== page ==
Some widely used applications and libraries, for example Open MPI, have already incorporated a patch for Libtool to address this issue.
There are compiler-dependent
Makefilewhich are not being set.
You might need to update the source to use the
_clangmacros, or manually set existing compiler macros, such as
Your code might be making use of language features which are not currently supported by the Arm Compiler.
Check the support status of the compiler, for:
Are you experiencing a race condition you have not encountered before?
AArch64 adopts a weak memory model. This means that read and writes can be re-ordered. In some cases it means that explicit memory barriers are needed on Aarch64 that were not required on other architectures.
Do you have an integer divide by zero?
On Aarch64, an integer divide by zero does not generate an error, instead it returns as zero.Note: this is not the case for floating-point divide by zero.
On rare occasions, an undetected divide by zero might be allowing an application to run erroneously when it should have crashed. It might be necessary to catch attempted divide-by-zero's in software.
Optimize your application
To optimize your application:
Start by compiling your application with the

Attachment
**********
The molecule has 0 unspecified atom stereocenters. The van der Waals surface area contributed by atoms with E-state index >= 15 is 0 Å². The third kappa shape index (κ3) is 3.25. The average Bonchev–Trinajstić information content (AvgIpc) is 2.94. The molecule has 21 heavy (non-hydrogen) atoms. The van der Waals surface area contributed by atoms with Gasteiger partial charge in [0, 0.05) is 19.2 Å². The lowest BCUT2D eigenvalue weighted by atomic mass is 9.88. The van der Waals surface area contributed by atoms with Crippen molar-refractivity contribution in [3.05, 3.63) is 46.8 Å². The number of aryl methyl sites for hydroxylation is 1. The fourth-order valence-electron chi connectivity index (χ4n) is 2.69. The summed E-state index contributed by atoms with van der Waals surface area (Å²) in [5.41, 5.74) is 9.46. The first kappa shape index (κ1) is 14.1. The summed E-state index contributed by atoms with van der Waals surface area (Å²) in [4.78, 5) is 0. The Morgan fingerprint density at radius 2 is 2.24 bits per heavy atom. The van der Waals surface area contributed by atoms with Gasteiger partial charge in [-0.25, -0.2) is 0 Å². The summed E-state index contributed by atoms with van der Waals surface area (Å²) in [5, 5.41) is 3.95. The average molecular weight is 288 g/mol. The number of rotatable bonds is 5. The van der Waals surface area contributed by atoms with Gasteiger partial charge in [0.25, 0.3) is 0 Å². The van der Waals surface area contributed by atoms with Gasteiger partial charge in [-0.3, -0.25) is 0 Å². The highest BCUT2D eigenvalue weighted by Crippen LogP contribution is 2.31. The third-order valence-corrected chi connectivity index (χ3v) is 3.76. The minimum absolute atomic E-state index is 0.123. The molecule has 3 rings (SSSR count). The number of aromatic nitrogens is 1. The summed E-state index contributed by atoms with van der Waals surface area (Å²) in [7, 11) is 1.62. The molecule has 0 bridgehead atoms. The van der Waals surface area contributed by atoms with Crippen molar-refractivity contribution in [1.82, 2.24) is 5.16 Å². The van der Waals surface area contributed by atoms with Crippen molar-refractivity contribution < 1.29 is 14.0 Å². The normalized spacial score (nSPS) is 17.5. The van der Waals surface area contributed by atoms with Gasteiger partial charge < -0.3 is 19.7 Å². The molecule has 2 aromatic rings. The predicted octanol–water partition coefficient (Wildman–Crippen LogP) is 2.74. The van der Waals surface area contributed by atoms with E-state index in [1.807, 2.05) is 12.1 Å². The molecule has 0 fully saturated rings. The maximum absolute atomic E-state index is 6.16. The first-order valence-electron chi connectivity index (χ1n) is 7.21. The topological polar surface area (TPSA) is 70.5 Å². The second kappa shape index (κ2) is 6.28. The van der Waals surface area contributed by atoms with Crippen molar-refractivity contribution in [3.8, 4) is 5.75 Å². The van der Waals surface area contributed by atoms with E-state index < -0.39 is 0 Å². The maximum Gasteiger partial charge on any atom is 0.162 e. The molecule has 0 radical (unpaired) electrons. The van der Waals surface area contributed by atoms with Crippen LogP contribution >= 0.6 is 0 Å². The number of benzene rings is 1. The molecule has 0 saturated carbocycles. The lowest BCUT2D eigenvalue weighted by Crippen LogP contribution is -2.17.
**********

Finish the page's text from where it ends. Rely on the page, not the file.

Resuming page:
-O3compiler options. Consider using the
For C code, try compiling your application with the
-Ofastoption enables all the optimizations from
-O3, but also performs other aggressive optimizations that might violate strict compliance with language standards.
- If your Fortran application runs into issues with
-Ofast, to force automatic arrays on the heap, try
-Ofastis not acceptable and produces the wrong results because of the reordering of math operations, use
-ffp-contract=fastdoes not produce the correct results, then use
- For a full list of compiler options, see the Arm C/C++ Compiler reference guide and Arm Fortran Compiler reference guide.
Use the optimized Arm Performance Libraries math functions with
Arm Performance Libraries provide optimized standard core math libraries for high-performance computing applications on Arm processors:
- BLAS - Basic Linear Algebra Subprograms (including XBLAS, the extended precision BLAS).
- LAPACK - a comprehensive package of higher level linear algebra routines.
- FFT - a set of Fast Fourier Transform routines for real and complex data.
- Math Routines - Optimized implementions of common maths intrinsics
- Auto-vectorization - of Fortran math intrinsics (disable this with -fno-simdmath)
Arm Compiler for HPC 19.0 introduces a new compiler option
-armpl, which makes these libraries significantly easier to use with a simple interface to select thread-parallelism and architectural tuning. Arm Performance Libraries also provides improved Fortran math intrinsics with auto-vectorization.
-mcpuoptions enable the compiler to find appropriate Arm Performance Libraries header files (during compilation) and libraries (during linking). Both options are required for the best results.